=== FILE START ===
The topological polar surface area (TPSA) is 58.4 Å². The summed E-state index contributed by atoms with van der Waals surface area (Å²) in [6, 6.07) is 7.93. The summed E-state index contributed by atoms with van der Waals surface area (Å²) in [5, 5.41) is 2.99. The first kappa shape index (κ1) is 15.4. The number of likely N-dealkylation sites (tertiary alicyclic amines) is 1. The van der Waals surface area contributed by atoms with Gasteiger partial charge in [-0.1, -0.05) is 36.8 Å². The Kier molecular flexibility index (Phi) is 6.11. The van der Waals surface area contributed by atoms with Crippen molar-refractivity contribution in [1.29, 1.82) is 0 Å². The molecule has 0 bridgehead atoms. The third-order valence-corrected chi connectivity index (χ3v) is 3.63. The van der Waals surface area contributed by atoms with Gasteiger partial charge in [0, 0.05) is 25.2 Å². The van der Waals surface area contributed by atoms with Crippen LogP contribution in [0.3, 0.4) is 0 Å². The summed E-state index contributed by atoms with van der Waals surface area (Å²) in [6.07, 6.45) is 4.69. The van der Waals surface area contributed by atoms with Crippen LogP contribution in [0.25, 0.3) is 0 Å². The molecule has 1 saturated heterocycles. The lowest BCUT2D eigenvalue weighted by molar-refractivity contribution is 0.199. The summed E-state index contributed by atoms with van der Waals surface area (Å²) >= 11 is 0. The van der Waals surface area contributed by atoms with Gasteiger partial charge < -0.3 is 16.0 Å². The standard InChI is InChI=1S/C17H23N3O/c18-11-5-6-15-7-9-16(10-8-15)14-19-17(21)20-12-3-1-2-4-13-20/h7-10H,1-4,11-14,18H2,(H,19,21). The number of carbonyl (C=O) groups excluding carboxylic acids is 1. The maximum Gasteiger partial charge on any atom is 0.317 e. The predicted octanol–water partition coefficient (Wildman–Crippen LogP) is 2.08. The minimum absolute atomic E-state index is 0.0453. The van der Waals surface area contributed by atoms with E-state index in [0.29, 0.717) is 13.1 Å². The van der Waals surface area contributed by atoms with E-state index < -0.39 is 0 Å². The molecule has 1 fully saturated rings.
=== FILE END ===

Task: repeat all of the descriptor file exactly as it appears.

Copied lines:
The topological polar surface area (TPSA) is 58.4 Å². The summed E-state index contributed by atoms with van der Waals surface area (Å²) in [6, 6.07) is 7.93. The summed E-state index contributed by atoms with van der Waals surface area (Å²) in [5, 5.41) is 2.99. The first kappa shape index (κ1) is 15.4. The number of likely N-dealkylation sites (tertiary alicyclic amines) is 1. The van der Waals surface area contributed by atoms with Gasteiger partial charge in [-0.1, -0.05) is 36.8 Å². The Kier molecular flexibility index (Phi) is 6.11. The van der Waals surface area contributed by atoms with Crippen molar-refractivity contribution in [1.29, 1.82) is 0 Å². The molecule has 0 bridgehead atoms. The third-order valence-corrected chi connectivity index (χ3v) is 3.63. The van der Waals surface area contributed by atoms with Gasteiger partial charge in [0, 0.05) is 25.2 Å². The van der Waals surface area contributed by atoms with Crippen LogP contribution in [0.3, 0.4) is 0 Å². The summed E-state index contributed by atoms with van der Waals surface area (Å²) in [6.07, 6.45) is 4.69. The van der Waals surface area contributed by atoms with Crippen LogP contribution in [0.25, 0.3) is 0 Å². The molecule has 1 saturated heterocycles. The lowest BCUT2D eigenvalue weighted by molar-refractivity contribution is 0.199. The summed E-state index contributed by atoms with van der Waals surface area (Å²) >= 11 is 0. The van der Waals surface area contributed by atoms with Gasteiger partial charge < -0.3 is 16.0 Å². The standard InChI is InChI=1S/C17H23N3O/c18-11-5-6-15-7-9-16(10-8-15)14-19-17(21)20-12-3-1-2-4-13-20/h7-10H,1-4,11-14,18H2,(H,19,21). The number of carbonyl (C=O) groups excluding carboxylic acids is 1. The maximum Gasteiger partial charge on any atom is 0.317 e. The predicted octanol–water partition coefficient (Wildman–Crippen LogP) is 2.08. The minimum absolute atomic E-state index is 0.0453. The van der Waals surface area contributed by atoms with E-state index in [0.29, 0.717) is 13.1 Å². The van der Waals surface area contributed by atoms with E-state index < -0.39 is 0 Å². The molecule has 1 fully saturated rings.